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Infection of the trachea associated with airway inflammation and obstruction
- Acute tracheitis: sudden onset; higher morbidity and mortality
- Subacute tracheitis: indolent presentation and course; more common among children with prolonged intubation, tracheostomy, and/or underlying respiratory or neurologic conditions
- Viral prodrome common
- Increased incidence during viral respiratory season (fall and winter): up to 75% coinfected with influenza A
- Gender predisposition unclear (2:1 male-to-female ratio has been reported)
- 3% mortality rate
- Routine childhood immunization with Haemophilus influenzae type b, influenza, measles, and pneumococcal vaccines
- Avoid overaggressive suctioning of children with artificial airways.
- Epithelial damage from a viral infection or mechanical trauma (e.g., endotracheal intubation, surgical procedure) occurs in the trachea at the level of the cricoid cartilage. As a result, the damaged tissue is more susceptible to bacterial superinfection.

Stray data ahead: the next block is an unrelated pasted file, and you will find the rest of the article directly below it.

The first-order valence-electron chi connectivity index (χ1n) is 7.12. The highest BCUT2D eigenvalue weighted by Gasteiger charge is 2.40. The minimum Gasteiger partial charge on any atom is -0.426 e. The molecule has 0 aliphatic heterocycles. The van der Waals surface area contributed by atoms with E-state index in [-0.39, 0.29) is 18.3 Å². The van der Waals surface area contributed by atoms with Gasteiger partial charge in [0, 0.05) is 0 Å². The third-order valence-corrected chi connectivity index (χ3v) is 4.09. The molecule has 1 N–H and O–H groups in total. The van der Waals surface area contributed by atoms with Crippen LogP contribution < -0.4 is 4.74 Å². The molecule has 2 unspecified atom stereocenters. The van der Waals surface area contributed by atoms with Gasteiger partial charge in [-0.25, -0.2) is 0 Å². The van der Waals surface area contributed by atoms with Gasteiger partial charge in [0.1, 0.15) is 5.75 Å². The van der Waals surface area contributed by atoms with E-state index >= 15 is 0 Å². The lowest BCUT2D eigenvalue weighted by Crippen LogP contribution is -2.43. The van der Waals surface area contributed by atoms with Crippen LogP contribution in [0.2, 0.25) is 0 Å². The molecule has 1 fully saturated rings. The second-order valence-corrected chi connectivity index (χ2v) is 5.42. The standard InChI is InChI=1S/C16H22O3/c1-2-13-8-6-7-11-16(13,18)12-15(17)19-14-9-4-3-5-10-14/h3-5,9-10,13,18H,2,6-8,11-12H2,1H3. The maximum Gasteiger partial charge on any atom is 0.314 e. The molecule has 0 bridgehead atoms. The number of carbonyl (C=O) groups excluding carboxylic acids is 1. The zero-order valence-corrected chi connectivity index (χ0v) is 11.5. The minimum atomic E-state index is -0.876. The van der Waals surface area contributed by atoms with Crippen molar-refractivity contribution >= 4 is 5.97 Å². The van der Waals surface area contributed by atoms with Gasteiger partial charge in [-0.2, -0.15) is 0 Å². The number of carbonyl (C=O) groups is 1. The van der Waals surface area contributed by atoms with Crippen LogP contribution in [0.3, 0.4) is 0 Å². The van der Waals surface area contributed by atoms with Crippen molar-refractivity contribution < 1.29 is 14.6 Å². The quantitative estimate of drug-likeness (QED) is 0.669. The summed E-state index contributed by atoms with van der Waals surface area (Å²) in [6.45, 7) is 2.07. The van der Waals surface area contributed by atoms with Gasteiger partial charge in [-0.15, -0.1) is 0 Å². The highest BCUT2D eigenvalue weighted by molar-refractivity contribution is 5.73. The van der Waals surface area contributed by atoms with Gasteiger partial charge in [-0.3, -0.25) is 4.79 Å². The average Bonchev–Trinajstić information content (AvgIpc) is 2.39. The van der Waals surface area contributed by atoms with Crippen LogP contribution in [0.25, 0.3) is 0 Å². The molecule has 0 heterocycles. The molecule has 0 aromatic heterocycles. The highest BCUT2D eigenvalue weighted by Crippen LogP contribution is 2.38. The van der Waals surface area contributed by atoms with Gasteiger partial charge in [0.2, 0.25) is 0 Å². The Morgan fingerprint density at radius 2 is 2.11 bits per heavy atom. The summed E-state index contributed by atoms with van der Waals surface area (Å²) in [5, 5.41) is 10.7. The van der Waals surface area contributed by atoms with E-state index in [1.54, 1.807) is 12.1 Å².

- Mucosal damage characterized by marked subglottic edema, copious purulent secretions, and a pseudomembrane (mucosal lining, inflammatory products, and bacteria). These changes lead to marked airway obstruction.
- Toxic shock syndrome may be a consequence if the infection is associated with toxin-producing strains of Staphylococcus aureus or Streptococcus pyogenes.
- Staphylococcus aureus (most common), group A β-hemolytic Streptococcus, Moraxella catarrhalis, nontypeable H. influenzae, Streptococcus pneumoniae
- Pseudomonas aeruginosa and other gram-negative enteric bacteria have been associated with nosocomial infections.
- Mycobacterium tuberculosis, Mycoplasma pneumoniae, Corynebacterium diphtheriae, H. influenzae type b, and respiratory anaerobic bacteria are uncommon pathogens.
- Viruses: Influenza, parainfluenza, respiratory syncytial, herpes simplex, and measles viruses have been found with bacterial pathogen(s).
- Fungi: seen with underlying immunodeficiency disorders or chronic steroid use